might be worth concidering why the pipes froze in the first place. Often it not simply a case of lagging them although that should stop it happening agian you will still be having cold spots in that area so see if you can stop that by applying something to the outside walls or cavity etc.
just tell them to think of a thermal flask

cold in cold out
hot in .. warm out
mark111153 m ago

Thank you. I will enjoy showing them all your comments whilst maintaining …Thank you. I will enjoy showing them all your comments whilst maintaining a smug look!



Ask them how a pipe freezing kit works without the coolant spray,
33361850-FOpnh.jpgYour trying to do the opposite, without any source of heat or cold inside the lagging it will have no effect.
Good idea to lag in the future though to stop it getting to freezing.
Sounds like you have dumb colleagues. Bet you are brighter than them at work

Now that you have resolved the problem, do yourself a favour and get some pipe insulation.
You don't mention what colour the theoretical insulation is......

In general, better to thaw then insulate but the adding insulation first could also be a valid comment in certain circumstances. You're both right
Which snowman would melt first?

A one with a coat, scarf and hat or a naked snowman?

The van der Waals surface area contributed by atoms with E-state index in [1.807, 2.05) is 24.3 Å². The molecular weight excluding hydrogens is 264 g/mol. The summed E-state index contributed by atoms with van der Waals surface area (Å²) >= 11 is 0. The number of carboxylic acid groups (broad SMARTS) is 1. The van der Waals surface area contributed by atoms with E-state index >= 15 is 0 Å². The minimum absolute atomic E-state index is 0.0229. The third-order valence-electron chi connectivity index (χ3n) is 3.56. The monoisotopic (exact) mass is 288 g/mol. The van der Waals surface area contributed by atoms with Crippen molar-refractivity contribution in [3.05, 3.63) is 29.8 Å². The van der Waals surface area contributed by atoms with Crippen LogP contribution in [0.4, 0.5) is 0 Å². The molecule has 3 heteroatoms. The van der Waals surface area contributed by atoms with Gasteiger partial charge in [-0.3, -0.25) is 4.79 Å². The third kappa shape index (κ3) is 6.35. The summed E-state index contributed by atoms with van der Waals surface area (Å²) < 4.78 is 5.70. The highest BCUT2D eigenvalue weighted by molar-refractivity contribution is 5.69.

mutley146 m ago

Sounds like you have dumb colleagues. Bet you are brighter than them at …Sounds like you have dumb colleagues. Bet you are brighter than them at work Now that you have resolved the problem, do yourself a favour and get some pipe insulation.


This comment alone was worth the post. I'll show them this and remind them constantly about it. Thanks!
Paddy_o_furniture2nd Mar

Which snowman would melt first?A one with a coat, scarf and hat or a naked …Which snowman would melt first?A one with a coat, scarf and hat or a naked snowman?


So many unknown variables Not the black and white question it appears to be... or is it
How does a cool box work then, perhaps your friend could answer that.
Paddy_o_furniture2nd Mar

Which snowman would melt first?A one with a coat, scarf and hat or a naked …Which snowman would melt first?A one with a coat, scarf and hat or a naked snowman?


hmmm ,does the naked snowman have a hot gf?
The insulation will help retain either heat or col depending on what state the liquid is inside the pipe. The insulation could gradually warm the pipe by protecting it from outside air/wind but it’s far more effective to heat it up and then cover it.
I remember doing a science experiment in junior school when I was about 8. We wrapped ice cubes in different materials and guessed what would melt first. One was wrapped in faux fur and we thought that it would be the fastest to melt as the fur would make it warm, in fact it was the opposite. The ice cube that had no wrapping was the one that melted first as the wrapped ones had their coldness contained to make mini fridges.

so tell your friend that experiments have been done by some kids about 20 odd years ago and it confirms that you are right